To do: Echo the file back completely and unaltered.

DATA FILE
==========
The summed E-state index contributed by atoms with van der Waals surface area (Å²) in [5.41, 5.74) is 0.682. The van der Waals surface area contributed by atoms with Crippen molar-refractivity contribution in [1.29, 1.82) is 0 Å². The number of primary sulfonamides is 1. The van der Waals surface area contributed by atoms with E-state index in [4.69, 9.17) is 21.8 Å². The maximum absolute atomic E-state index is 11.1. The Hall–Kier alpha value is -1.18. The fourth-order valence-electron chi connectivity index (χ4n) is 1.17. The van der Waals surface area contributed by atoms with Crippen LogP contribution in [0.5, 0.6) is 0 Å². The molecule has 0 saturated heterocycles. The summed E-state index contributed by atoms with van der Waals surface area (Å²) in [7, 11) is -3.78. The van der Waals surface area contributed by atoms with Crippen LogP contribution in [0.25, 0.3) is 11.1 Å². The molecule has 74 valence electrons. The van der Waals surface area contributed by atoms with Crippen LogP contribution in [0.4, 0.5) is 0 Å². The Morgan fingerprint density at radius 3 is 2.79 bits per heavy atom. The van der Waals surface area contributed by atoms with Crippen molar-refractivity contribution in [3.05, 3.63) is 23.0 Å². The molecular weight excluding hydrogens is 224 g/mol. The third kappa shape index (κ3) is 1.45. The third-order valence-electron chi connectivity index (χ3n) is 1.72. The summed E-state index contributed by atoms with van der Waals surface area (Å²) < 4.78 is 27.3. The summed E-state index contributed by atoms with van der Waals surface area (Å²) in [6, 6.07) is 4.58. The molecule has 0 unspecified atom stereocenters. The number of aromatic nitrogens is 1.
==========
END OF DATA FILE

The summed E-state index contributed by atoms with van der Waals surface area (Å²) in [5.41, 5.74) is 0.682. The van der Waals surface area contributed by atoms with Crippen molar-refractivity contribution in [1.29, 1.82) is 0 Å². The number of primary sulfonamides is 1. The van der Waals surface area contributed by atoms with E-state index in [4.69, 9.17) is 21.8 Å². The maximum absolute atomic E-state index is 11.1. The Hall–Kier alpha value is -1.18. The fourth-order valence-electron chi connectivity index (χ4n) is 1.17. The van der Waals surface area contributed by atoms with Crippen LogP contribution in [0.5, 0.6) is 0 Å². The molecule has 0 saturated heterocycles. The summed E-state index contributed by atoms with van der Waals surface area (Å²) in [7, 11) is -3.78. The van der Waals surface area contributed by atoms with Crippen LogP contribution in [0.25, 0.3) is 11.1 Å². The molecule has 74 valence electrons. The van der Waals surface area contributed by atoms with Crippen LogP contribution in [0.4, 0.5) is 0 Å². The Morgan fingerprint density at radius 3 is 2.79 bits per heavy atom. The van der Waals surface area contributed by atoms with Crippen molar-refractivity contribution in [3.05, 3.63) is 23.0 Å². The molecular weight excluding hydrogens is 224 g/mol. The third kappa shape index (κ3) is 1.45. The third-order valence-electron chi connectivity index (χ3n) is 1.72. The summed E-state index contributed by atoms with van der Waals surface area (Å²) < 4.78 is 27.3. The summed E-state index contributed by atoms with van der Waals surface area (Å²) in [6, 6.07) is 4.58. The molecule has 0 unspecified atom stereocenters. The number of aromatic nitrogens is 1.